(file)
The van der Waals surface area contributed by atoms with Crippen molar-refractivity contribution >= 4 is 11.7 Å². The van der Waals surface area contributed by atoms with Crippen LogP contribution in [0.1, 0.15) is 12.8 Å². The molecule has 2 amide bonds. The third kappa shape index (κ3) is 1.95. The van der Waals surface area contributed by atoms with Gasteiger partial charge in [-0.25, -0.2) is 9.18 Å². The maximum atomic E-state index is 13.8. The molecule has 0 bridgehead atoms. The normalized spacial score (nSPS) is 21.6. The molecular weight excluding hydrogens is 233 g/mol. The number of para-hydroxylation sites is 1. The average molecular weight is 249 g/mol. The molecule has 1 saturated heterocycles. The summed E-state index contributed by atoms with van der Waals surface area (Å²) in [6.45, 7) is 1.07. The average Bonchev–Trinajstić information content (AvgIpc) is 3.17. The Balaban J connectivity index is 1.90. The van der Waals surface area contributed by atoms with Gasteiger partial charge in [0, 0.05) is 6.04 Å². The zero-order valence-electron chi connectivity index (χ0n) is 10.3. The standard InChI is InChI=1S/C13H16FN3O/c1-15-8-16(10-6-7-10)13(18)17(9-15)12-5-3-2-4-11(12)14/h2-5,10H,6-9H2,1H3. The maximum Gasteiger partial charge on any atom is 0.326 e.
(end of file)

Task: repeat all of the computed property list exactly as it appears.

The van der Waals surface area contributed by atoms with Crippen molar-refractivity contribution >= 4 is 11.7 Å². The van der Waals surface area contributed by atoms with Crippen LogP contribution in [0.1, 0.15) is 12.8 Å². The molecule has 2 amide bonds. The third kappa shape index (κ3) is 1.95. The van der Waals surface area contributed by atoms with Gasteiger partial charge in [-0.25, -0.2) is 9.18 Å². The maximum atomic E-state index is 13.8. The molecule has 0 bridgehead atoms. The normalized spacial score (nSPS) is 21.6. The molecular weight excluding hydrogens is 233 g/mol. The number of para-hydroxylation sites is 1. The average molecular weight is 249 g/mol. The molecule has 1 saturated heterocycles. The summed E-state index contributed by atoms with van der Waals surface area (Å²) in [6.45, 7) is 1.07. The average Bonchev–Trinajstić information content (AvgIpc) is 3.17. The Balaban J connectivity index is 1.90. The van der Waals surface area contributed by atoms with Gasteiger partial charge in [0, 0.05) is 6.04 Å². The zero-order valence-electron chi connectivity index (χ0n) is 10.3. The standard InChI is InChI=1S/C13H16FN3O/c1-15-8-16(10-6-7-10)13(18)17(9-15)12-5-3-2-4-11(12)14/h2-5,10H,6-9H2,1H3. The maximum Gasteiger partial charge on any atom is 0.326 e.